Home Evolution of Dance No Longer King: An Era Has Ended

Evolution of Dance No Longer King: An Era Has Ended

The king of YouTube’s All Time Most Viewed Leaderboard, Judson Laipply, creator of the Evolution of Dance, has been unseated. The new leader is a fast climbing Italian video on top of a remix of a Brazilian song popularized by an iPod Touch commercial and titled “CANSEI DE SER SEXY Music is My Hot Hot Sex“. Foul play is suspected, however, as the new leader displays a number of statistical anomalies in viewership numbers.

It’s a new era for YouTube. No longer is the number one video of all time a plucky American dancing to 50 years of this country’s greatest hits. The new leader is a video made and viewed primarily from outside the U.S., explicitly tied to a current commercial campaign and suspected to be part of the now widespread cheating on the site.

Hot Hot Sex is truly a defining video for the current era online – the heady days and American flavored story of “well, golly look at that” user generated content are over.

The International You

Hot Hot Sex deserves some analysis beyond the suspicions it faces. For one thing, YouTube now gets a majority of its viewer ship from outside the U.S. so it only makes sense that the #1 video of all time isn’t from the U.S. There are now three of the 20 all time most viewed videos on YouTube with non-English titles. Non-native English speakers and other languages are an essential part of US culture and English titled videos are of course viewed substantially outside of the US – but the growing internationalization of the site can’t help but increase the prominence of non-English videos. The victory of Hot Hot Sex is a strong signal of the global reach of YouTube.

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Additionally, the new leader is a video based on a song that was popularized by an iPod Touch commercial. The YouTube folk story has been that it’s the poster-child for the rise of user generated video, it’s America’s Funniest Home Videos broken free of the TV, it’s the more authentic American Idol. It’s laughing babies and piano playing cats.

Except it’s not, at least at the fat end, opposite the long tail. The big majority of the most viewed videos of all time on YouTube are commercial productions. There’s a laughing baby, there’s an oddly unfunny puppet show and somebody playing the guitar. Other than that it’s all big star music videos. It’s like low-quality MTV from the days when they showed music videos. It’s not user generated content at all. It would be interesting to see how the total views of User Generated content in the long-tail compare to the fat head of big act music videos, but that information would not be easy to acquire. For now, all hail the new king – Hot Hot Sex, a fan remixed commercial hit popularized by an iPod commercial. It may not be a traditional music video, but it’s certainly more complicated than a laughing baby.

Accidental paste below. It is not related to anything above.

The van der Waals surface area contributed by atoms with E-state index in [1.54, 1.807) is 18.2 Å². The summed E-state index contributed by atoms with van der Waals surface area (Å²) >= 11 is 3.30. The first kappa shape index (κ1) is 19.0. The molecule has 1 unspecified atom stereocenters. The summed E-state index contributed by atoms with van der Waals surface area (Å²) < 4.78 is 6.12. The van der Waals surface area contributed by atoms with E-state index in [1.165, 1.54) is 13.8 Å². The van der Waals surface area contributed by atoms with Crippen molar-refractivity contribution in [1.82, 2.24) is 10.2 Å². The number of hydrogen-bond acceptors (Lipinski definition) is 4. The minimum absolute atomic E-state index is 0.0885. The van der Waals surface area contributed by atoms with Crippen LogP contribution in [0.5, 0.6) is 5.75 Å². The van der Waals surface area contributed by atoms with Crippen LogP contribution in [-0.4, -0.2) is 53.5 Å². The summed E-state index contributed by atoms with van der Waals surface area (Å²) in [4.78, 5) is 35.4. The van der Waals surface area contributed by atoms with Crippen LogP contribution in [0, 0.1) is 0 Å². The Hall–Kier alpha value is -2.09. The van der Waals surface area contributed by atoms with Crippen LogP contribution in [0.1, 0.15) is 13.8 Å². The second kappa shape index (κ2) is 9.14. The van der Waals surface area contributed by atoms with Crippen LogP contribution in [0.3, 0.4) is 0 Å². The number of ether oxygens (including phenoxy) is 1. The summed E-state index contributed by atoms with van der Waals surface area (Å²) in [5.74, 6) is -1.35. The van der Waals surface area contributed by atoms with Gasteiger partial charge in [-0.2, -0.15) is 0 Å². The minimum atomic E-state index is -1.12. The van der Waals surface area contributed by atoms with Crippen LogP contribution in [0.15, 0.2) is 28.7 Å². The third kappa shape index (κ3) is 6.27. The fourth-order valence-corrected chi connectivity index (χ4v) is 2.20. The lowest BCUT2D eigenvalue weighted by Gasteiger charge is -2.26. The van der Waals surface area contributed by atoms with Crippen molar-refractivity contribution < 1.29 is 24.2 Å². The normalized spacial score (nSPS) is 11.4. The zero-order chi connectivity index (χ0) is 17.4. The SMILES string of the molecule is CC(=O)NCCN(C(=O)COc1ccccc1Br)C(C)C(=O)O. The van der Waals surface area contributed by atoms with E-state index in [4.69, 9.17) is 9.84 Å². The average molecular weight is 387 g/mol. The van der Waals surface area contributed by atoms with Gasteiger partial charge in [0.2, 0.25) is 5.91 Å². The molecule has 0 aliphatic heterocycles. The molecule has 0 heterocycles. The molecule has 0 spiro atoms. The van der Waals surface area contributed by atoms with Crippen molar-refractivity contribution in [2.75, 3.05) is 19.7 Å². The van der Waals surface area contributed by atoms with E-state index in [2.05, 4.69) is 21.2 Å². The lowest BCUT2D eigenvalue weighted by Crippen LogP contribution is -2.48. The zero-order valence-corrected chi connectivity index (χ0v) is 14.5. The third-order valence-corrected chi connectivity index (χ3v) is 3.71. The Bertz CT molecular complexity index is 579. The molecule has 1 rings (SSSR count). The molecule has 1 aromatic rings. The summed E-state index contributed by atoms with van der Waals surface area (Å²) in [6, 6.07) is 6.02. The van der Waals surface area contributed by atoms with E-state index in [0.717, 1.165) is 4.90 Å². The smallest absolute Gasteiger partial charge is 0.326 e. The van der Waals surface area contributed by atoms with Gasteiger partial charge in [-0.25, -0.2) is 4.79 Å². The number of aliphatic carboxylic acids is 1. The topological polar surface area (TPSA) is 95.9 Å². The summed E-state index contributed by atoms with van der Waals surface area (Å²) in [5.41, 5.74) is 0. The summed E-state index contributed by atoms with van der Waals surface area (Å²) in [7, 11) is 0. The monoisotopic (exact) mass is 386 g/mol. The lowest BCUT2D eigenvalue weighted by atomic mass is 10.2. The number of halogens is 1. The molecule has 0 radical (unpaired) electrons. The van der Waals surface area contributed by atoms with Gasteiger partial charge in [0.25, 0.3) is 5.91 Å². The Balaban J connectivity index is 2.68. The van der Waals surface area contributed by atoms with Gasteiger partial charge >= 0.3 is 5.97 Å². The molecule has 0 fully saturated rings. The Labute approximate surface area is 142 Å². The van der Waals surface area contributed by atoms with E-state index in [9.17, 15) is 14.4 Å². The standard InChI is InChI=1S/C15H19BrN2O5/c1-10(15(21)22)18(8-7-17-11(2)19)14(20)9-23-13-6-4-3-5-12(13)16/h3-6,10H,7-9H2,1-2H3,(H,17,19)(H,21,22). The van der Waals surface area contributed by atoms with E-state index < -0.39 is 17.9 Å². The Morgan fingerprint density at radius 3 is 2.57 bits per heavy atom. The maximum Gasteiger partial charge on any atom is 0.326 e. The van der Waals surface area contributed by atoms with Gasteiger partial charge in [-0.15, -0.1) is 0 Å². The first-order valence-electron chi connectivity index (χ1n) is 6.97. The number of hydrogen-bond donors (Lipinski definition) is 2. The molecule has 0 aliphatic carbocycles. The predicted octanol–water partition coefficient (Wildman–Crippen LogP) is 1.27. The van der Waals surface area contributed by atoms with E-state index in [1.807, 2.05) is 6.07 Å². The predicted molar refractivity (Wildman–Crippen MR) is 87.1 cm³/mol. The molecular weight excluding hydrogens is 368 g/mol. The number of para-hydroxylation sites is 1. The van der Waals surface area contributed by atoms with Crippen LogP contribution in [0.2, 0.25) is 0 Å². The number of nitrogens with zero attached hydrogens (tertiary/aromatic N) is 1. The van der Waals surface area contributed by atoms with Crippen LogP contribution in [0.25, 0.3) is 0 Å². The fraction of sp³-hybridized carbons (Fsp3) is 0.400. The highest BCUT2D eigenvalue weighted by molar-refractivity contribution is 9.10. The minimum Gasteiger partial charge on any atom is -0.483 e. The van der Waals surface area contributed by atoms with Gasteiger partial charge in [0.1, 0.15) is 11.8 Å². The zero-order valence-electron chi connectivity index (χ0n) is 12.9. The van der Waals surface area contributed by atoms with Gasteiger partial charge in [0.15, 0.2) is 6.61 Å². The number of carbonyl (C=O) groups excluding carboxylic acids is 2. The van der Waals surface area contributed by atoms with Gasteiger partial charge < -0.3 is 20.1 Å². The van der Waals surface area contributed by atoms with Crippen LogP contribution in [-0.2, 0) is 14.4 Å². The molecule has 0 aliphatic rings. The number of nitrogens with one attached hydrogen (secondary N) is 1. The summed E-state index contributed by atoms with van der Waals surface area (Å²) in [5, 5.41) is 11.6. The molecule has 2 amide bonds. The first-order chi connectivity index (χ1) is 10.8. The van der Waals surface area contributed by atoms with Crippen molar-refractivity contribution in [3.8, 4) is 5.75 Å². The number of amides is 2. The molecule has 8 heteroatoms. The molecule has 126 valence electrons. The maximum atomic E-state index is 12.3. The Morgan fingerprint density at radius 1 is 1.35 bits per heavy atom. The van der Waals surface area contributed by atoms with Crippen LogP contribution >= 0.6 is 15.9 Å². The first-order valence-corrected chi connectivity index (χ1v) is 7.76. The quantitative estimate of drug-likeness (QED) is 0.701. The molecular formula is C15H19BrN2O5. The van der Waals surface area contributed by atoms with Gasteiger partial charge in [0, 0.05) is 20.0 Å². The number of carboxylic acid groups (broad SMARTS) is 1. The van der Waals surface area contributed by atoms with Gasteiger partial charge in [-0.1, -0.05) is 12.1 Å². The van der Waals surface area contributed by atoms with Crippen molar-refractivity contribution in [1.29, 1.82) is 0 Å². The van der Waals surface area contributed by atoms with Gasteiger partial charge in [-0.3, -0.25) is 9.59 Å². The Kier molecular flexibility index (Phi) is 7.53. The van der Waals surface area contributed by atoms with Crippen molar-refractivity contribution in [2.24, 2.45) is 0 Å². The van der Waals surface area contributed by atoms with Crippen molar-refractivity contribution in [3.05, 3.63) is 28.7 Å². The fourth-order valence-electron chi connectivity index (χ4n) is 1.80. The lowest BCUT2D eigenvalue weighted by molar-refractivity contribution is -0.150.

Pants on Fire

Allusions to sex are a big factor in much of YouTube’s daily viewership (and who’s not a fan of sex?) but it’s widely understood that there’s something even funkier going on with numbers for many videos. From home-baked page refreshing scripts to high-end soulless cheating/marketing campaigns – there’s all kinds of ways to artificially inflate the number of views for your video, and thus its prominence on the popularity-based parts of the YouTube site. (See the subhuman Dan Ackerman Greenberg’s post on TechCrunch, for example.)

Upcoming.org co-founder and now investigative blogger Andy Baio brought this whole story to the world’s attention with some number crunching he posted today. To put it simply, Hot Hot Sex has a views-to-comments/ratings ratio wildly disproportionate with the majority of other videos on the YouTube leaderboard and there’s no clear source off-site for the huge upswing in traffic the video is getting in the past few months. Its numbers look more like the numbers of some other questionable mega-hits than they do the numbers of videos like Evolution of Dance, the music videos or the laughing baby cats playing piano.

The video’s creator, Italian music blogger Clarus Bartel, runs a related and active music blog, but judging from the comments and inbound links – and there are essentially none of either – it’s not Bartel’s blog that’s driving the YouTube views. A forthcoming YouTube analytics tool suite may offer us some more perspective.

It’s fishy, it’s international and its commercial. It’s also not a bad little video. That’s the new YouTube story, at least as far as the most visible parts of the site are concerned. There’s certainly still a lot of great, original, noncommercial content out in the long tail – see a search for “wheel throwing” for some great pottery videos, for example. Be that as it may, let all the subjects in the kingdom of YouTube know, there’s been a change of leadership, at least as far as content is concerned.

Throw in YouTube Live, which is coming later his year, and the future of online video’s biggest site is going to look very different from its storied past.

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